The latest clinical practice guideline on home oxygen therapy from the American Thoracic Society addresses long-term and ambulatory oxygen therapy for adults with COPD and interstitial lung disease (ILD) and includes the most comprehensive review of the evidence of any oxygen guideline to date.
The ATS guideline was posted online, ahead of print in the Nov 15 issue of the American Journal of Respiratory and Critical Care Medicine.
The new guideline was borne out of the 2017 ATS workshop on Optimizing Home Oxygen Therapy data, which “identified the lack of evidence-based clinical practice guidelines for appropriate use of home oxygen as a critical gap,” wrote the guideline panel. Further rationale for new guidance came out of “a summary of results from an online survey of almost 2,000 oxygen users in the U.S. describing the multiple problems they had in accessing and using their oxygen,” said Susan S. Jacobs, MS, RN, co-chair of the guideline committee and a research nurse manager in Pulmonary, Allergy, and Critical Care Medicine at Stanford University.
“Oxygen is a common, yet burdensome, equipment-laden therapy, so if we are going to prescribe it, there should be enough evidence that we can tell our patients what they should expect in terms of improving their symptoms, and the quality and quantity of their lives,” noted Jacobs. To that end, the multidisciplinary panel used the Grading of Recommendations, Assessment, Development and Evaluation (GRADE) approach to formulate their recommendations summarized below:
- In adults with COPD who have severe chronic resting room air hypoxemia, we recommend prescribing Long Term Oxygen Therapy (LTOT) at least 15 hours per day (strong recommendation, moderate quality evidence).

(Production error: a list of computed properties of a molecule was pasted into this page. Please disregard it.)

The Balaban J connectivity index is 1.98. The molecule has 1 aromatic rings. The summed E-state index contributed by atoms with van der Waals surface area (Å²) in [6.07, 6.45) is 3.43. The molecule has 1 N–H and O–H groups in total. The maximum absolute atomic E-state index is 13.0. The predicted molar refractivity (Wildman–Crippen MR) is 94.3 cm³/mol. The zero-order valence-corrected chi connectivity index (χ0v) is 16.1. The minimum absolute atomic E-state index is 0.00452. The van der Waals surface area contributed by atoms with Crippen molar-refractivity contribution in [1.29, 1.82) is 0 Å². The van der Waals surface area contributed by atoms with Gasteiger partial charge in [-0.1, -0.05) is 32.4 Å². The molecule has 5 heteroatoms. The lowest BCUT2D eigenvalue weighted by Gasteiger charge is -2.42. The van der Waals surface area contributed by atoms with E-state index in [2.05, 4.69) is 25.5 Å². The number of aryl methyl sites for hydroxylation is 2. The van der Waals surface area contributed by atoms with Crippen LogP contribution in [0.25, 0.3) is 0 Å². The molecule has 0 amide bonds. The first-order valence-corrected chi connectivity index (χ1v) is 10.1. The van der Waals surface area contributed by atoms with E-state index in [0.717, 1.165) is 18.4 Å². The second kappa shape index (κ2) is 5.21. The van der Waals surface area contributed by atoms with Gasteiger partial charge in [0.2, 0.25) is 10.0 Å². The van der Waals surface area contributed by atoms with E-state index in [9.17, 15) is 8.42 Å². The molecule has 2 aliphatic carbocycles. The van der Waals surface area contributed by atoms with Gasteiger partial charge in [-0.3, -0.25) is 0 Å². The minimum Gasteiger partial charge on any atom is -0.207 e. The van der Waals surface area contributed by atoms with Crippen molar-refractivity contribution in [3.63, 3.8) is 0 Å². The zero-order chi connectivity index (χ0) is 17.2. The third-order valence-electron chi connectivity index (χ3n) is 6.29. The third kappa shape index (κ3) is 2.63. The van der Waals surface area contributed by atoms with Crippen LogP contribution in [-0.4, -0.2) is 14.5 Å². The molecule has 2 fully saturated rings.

- In adults with COPD who have moderate chronic resting room air hypoxemia, we suggest not prescribing LTOT (conditional recommendation, low quality evidence).
- In adults with COPD who have severe exertional room air hypoxemia we suggest prescribing ambulatory oxygen (conditional recommendation, moderate quality evidence).
- For adults with ILD who have severe chronic resting room air hypoxemia we recommend prescribing LTOT at least 15 hours per day (strong recommendation, very low quality evidence).
- For adults with ILD who have severe exertional room air hypoxemia we suggest prescribing ambulatory oxygen (conditional recommendation, low quality evidence).
Liquid Oxygen Recommendation
- In patients with chronic lung disease who are mobile outside of the home and require continuous oxygen flow rates of >3 LPM during exertion, we suggest prescribing portable liquid oxygen (conditional recommendation, very low quality evidence).
The guidelines also include a ‘best-practice statement’ that describes a minimum standard of oxygen education and training for all oxygen users. The ATS has published nearly 20 clinical practice guidelines on various conditions, ranging from allergy and asthma to TB and other pulmonary infections.
recommends liquid oxygen for over 3lpm During exertion Please tell me how you can do this when most of the medical supply companies have taken the option of having liquid oxygen off the shelf they no longer offer it. I was on liquid oxygen for years as when I am exerting I Use anywhere from 3-6 l Feel like my life has been robbed since they took this away actually had a much better quality of life with the liquid Was able to do much more than what I can do now